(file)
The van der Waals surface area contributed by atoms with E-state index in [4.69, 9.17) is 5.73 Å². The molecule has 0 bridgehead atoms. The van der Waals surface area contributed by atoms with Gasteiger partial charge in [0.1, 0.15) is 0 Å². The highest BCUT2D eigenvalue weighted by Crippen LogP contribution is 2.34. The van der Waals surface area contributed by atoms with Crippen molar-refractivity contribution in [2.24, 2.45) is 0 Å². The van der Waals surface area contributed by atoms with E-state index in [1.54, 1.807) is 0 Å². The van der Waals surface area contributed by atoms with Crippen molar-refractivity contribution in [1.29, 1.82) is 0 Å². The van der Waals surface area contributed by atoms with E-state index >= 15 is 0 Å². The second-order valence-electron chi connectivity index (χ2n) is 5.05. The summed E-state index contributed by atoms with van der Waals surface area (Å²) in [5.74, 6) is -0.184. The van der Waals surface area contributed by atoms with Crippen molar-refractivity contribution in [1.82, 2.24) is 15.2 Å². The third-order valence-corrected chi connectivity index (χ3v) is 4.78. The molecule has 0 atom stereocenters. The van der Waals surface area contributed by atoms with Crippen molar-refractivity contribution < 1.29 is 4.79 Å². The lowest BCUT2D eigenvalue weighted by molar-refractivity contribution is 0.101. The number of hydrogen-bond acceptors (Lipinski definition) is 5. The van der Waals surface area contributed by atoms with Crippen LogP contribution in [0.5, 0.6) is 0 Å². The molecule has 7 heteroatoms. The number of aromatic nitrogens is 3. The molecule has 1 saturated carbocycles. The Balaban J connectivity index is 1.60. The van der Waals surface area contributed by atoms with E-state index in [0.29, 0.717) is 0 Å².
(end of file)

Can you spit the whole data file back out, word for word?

The van der Waals surface area contributed by atoms with E-state index in [4.69, 9.17) is 5.73 Å². The molecule has 0 bridgehead atoms. The van der Waals surface area contributed by atoms with Gasteiger partial charge in [0.1, 0.15) is 0 Å². The highest BCUT2D eigenvalue weighted by Crippen LogP contribution is 2.34. The van der Waals surface area contributed by atoms with Crippen molar-refractivity contribution in [2.24, 2.45) is 0 Å². The van der Waals surface area contributed by atoms with E-state index in [1.54, 1.807) is 0 Å². The van der Waals surface area contributed by atoms with Crippen molar-refractivity contribution in [1.29, 1.82) is 0 Å². The van der Waals surface area contributed by atoms with E-state index >= 15 is 0 Å². The second-order valence-electron chi connectivity index (χ2n) is 5.05. The summed E-state index contributed by atoms with van der Waals surface area (Å²) in [5.74, 6) is -0.184. The van der Waals surface area contributed by atoms with Crippen molar-refractivity contribution in [1.82, 2.24) is 15.2 Å². The third-order valence-corrected chi connectivity index (χ3v) is 4.78. The molecule has 0 atom stereocenters. The van der Waals surface area contributed by atoms with Crippen molar-refractivity contribution < 1.29 is 4.79 Å². The lowest BCUT2D eigenvalue weighted by molar-refractivity contribution is 0.101. The number of hydrogen-bond acceptors (Lipinski definition) is 5. The van der Waals surface area contributed by atoms with Crippen LogP contribution in [0.5, 0.6) is 0 Å². The molecule has 7 heteroatoms. The number of aromatic nitrogens is 3. The molecule has 1 saturated carbocycles. The Balaban J connectivity index is 1.60. The van der Waals surface area contributed by atoms with E-state index in [0.29, 0.717) is 0 Å².